- The Washington Times - Tuesday, September 8, 2009


In a blistering letter to the British ambassador, an angry U.S. senator from Maryland denounced the Scottish government’s decision to release the man convicted of masterminding the 1988 bombing of an American airliner over Lockerbie, Scotland.

“I am outraged and deeply disappointed,” Sen. Barbara A. Mikulski wrote to Ambassador Nigel Sheinwald.

The Maryland Democrat said eight of her constituents were among 259 passengers and crew members aboard Pan Am Flight 103 killed in the explosion planned by Libyan terrorist Abdel Baset al-Megrahi. Eleven residents of Lockerbie were killed on the ground.

Miss Mikulski listed the Maryland victims — Michael Bernstein, Jay Kingham, Karen Noonan, Ann Lindsey Otenasek, Anita Reeves, Louise Rogers, George Williams and Miriam Wolf — and added, “They were sons, daughters, fathers. They were just trying to get home to their families.”

Miss Mikulski added, “As their United States senator, I pledged to their families that we would never forget them and that we would ensure justice was served.”

She condemned Scottish Justice Minister Kenny MacAskill, who approved al-Megrahi’s release, for his “appalling disregard for the frustration and grief” it caused to the families of the victims.

Mr. MacAskill has repeatedly defended his decision on the grounds of compassion because he said al-Megrahi is dying from cancer and has only months to live.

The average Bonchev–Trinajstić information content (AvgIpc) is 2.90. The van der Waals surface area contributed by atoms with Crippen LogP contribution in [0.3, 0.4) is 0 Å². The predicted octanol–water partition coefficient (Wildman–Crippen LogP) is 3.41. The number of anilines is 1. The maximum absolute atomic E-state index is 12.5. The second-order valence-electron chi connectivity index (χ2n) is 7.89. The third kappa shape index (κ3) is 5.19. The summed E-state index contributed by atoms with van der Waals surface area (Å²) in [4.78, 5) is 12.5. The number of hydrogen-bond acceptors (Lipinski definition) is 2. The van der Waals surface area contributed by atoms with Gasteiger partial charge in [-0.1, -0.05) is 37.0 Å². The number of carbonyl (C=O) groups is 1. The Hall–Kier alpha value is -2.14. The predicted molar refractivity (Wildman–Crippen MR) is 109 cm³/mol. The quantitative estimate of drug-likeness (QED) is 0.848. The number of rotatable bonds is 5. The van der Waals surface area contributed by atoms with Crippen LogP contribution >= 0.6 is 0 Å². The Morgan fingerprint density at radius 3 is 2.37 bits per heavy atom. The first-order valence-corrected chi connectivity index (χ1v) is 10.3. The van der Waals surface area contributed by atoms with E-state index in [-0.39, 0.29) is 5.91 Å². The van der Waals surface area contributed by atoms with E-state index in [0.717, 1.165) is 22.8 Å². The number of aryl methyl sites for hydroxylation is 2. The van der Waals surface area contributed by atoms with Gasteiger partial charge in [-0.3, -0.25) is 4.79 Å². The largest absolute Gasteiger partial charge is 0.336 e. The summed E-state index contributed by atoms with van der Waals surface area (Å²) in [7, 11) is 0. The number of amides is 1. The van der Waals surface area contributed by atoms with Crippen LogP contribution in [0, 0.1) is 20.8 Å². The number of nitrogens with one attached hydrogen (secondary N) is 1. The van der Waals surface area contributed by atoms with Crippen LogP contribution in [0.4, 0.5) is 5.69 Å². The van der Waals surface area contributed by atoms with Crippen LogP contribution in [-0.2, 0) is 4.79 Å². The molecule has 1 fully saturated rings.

“This was my decision, and my decision alone,” he said last month.

British Prime Minister Gordon Brown has also insisted that the decision was made by Scotland under its autonomous powers over its legal system. However, critics suspect al-Megrahi was released to secure oil contracts with Libya.

Miss Mikulski dismissed the claims of compassion, saying, “The decision to allow Megrahi to die among his family while he stole that very right from 270 victims he murdered is a grave injustice.”

Miss Mikulski said she was appalled by the “hero’s welcome” al-Megrahi received when he landed in Libya on Aug. 21.

“Images of his return to cheering crowds in Libya have caused deep anguish and pain among the families of the Lockerbie victims,” she said.

Miss Mikulski wrote her letter on Aug. 24, but it was released over the weekend by Frank Duggan, president of the Victims of Pan Am Flight 103, which represents the families of the Americans killed in the bombing.


The European Union ambassador is criticizing a congressional bill that would impose a $10 fee on many foreign visitors by mocking claims that the money would be used to promote tourism.

“Only in ‘Alice in Wonderland’ could a penalty be seen as promoting the activity on which it is imposed,” said Ambassador John Bruton, writing on the EU Web site, EurUnion.org.

“Europeans are alarmed at the proposals in Congress to charge them an additional $10 on top of all the other costs and requirements they must meet just for the privilege of coming to the U.S. to spend their [money] as tourists.”

Mr. Bruton said a proposed amendment to the Travel Promotion Act would increase the fee to $20 per passenger. The bill would apply to citizens of the 35 countries in the Visa Waiver Program, which allows for visa-free travel to the United States. Twenty-nine European nations are in the program.

He added that the fee could be seen as a “visa in disguise” and warned of possible European retaliation.

The bill’s sponsor, Rep. Bill Delahunt, Massachusetts Democrat, dismissed the complaints over what he called a “nominal fee.”

Call Embassy Row at 202/636-3297, fax 202/832-7278 or e-mail jmorrison@ washingtontimes.com.

• James Morrison can be reached at jmorrison@washingtontimes.com.

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